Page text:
On the heels of the gold rush, however, had come other settlers. As early as 1873, downstream farmers began to protest the great glaciers of mud and silt that inundated their croplands every spring. As much as three feet of slickens would cover the rich wheat fields, destroy the fruit orchards, bury roads as fast as they were built. The towns of Marysville and Yuba City, at the confluence of the Yuba and Feather rivers, were repeatedly flooded. The bed of the Sacramento River rose 16 feet.

The miners brushed aside all complaints with arguments like those heard in environmental cases today. Regulation would be costly and bring ruin to a prosperous industry; miners would be thrown out of work; towns would be desolated. Besides, the mine owners were perfectly within their property rights. After all, didn't they hold water rights to the land, granted by state law and federal patents? The rivers themselves belonged to everybody.

Finally, in 1875, a particularly disastrous flood struck the Sacramento Valley, sending enough water swirling through Marysville to fill its streets with thick, gooey mud. State engineer William Hammond Hall's report was shocking. Hydraulic mining had dumped millions of cubic yards of earth, rocks and debris into the Yuba. North Bloomfield Gravel Mining alone had poured in more than 20 million cubic yards a year.

Lining up with the farmers was the Central Pacific Railroad (later the Southern Pacific). The politically powerful railroad not only counted on mud-free riverside tracks but was a large landowner throughout the valley. With its backing, the farmers made a federal case of the controversy, and in 1882, a New York resident and Marysville property owner, Edwards Woodruff, filed suit before Judge Lorenzo Sawyer.

Woodruff v. North Bloomfield Gravel Mining Company dragged on for nearly two years. Mountains of testimony told of losses to landowners like Woodruff and legal rights held by mining companies, with innumerable visits by the court and witnesses to observe the damage firsthand. In January 1884, Sawyer, who himself had come to California as a goldseeker, presented a 255-page decision. Hydraulic mining was not illegal, Sawyer wrote, but by dumping its tailings into the river, North Bloomfield not only violated the rights of those downstream but despoiled the landscape and watershed that were not its to destroy. The company could practice hydraulic mining on its own land but was required to impound the debris. It could no longer simply dump it into the river.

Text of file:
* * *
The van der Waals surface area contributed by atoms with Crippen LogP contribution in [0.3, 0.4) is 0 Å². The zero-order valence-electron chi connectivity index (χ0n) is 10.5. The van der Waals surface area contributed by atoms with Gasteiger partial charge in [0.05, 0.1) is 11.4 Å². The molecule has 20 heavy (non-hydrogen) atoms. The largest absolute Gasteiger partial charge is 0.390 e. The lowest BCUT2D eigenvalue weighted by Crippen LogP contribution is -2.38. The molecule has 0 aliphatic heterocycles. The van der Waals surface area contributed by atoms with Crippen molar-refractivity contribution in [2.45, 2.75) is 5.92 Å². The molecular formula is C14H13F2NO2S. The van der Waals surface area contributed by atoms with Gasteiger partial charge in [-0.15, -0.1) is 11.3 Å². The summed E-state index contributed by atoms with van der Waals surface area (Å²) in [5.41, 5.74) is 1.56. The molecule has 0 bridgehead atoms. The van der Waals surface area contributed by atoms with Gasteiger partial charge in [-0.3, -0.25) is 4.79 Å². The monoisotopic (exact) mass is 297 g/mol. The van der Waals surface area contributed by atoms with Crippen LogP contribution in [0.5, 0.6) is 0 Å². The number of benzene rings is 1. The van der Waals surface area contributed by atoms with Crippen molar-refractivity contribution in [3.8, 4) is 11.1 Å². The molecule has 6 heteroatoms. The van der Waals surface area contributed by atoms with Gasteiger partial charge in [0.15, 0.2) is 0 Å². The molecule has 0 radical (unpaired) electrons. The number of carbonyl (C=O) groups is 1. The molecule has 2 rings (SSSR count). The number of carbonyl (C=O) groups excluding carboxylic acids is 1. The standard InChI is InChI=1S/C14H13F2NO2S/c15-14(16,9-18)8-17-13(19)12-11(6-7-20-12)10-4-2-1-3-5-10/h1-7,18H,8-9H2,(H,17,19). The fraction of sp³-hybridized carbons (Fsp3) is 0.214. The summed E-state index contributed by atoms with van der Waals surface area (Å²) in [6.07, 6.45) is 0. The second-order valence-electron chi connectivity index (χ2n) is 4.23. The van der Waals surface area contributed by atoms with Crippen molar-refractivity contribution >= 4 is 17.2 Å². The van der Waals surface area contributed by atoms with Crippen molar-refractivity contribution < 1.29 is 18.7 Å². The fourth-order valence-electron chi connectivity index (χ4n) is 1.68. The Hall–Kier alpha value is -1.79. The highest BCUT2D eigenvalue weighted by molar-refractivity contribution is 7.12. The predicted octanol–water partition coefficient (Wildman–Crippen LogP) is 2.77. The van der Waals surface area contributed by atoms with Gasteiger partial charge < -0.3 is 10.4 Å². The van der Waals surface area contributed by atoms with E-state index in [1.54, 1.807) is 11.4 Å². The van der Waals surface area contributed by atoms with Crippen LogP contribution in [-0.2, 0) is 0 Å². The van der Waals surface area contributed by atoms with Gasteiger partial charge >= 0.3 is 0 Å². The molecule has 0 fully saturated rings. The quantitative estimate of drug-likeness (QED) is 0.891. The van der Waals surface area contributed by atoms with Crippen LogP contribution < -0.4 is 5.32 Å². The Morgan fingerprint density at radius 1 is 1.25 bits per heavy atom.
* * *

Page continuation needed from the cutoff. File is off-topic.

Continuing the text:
Church bells rang jubilantly in Marysville that night.

Hydraulic mining soon went into decline. Hydraulic mining's residue, of course, continued to seep into the river, and the California Debris Commission monitored the debris dams for years.

The abandoned "diggins" became Malakoff Diggins State Historic Park in 1996. About 27,000 visitors a year drive down the twisting narrow road to admire the colorful formations. Most are campers and hikers, who peek in the restored general store, which closed in 1942 and still displays boots and shovels and miners' gear left behind. Or they simply marvel at the last of the eight monster water cannons that once pulverized the hillside, day and night.

"It's an irony, isn't it?" Ken Huie is saying. He has just shown me a mile-and-a-half-long tunnel that drained the mine. "It cost the company about three and a half million dollars to construct all this. And all they got back, according to the best estimates, is three and a half million. For all the effort and the damage, they just about broke even."

By Edwin Kiester, Jr.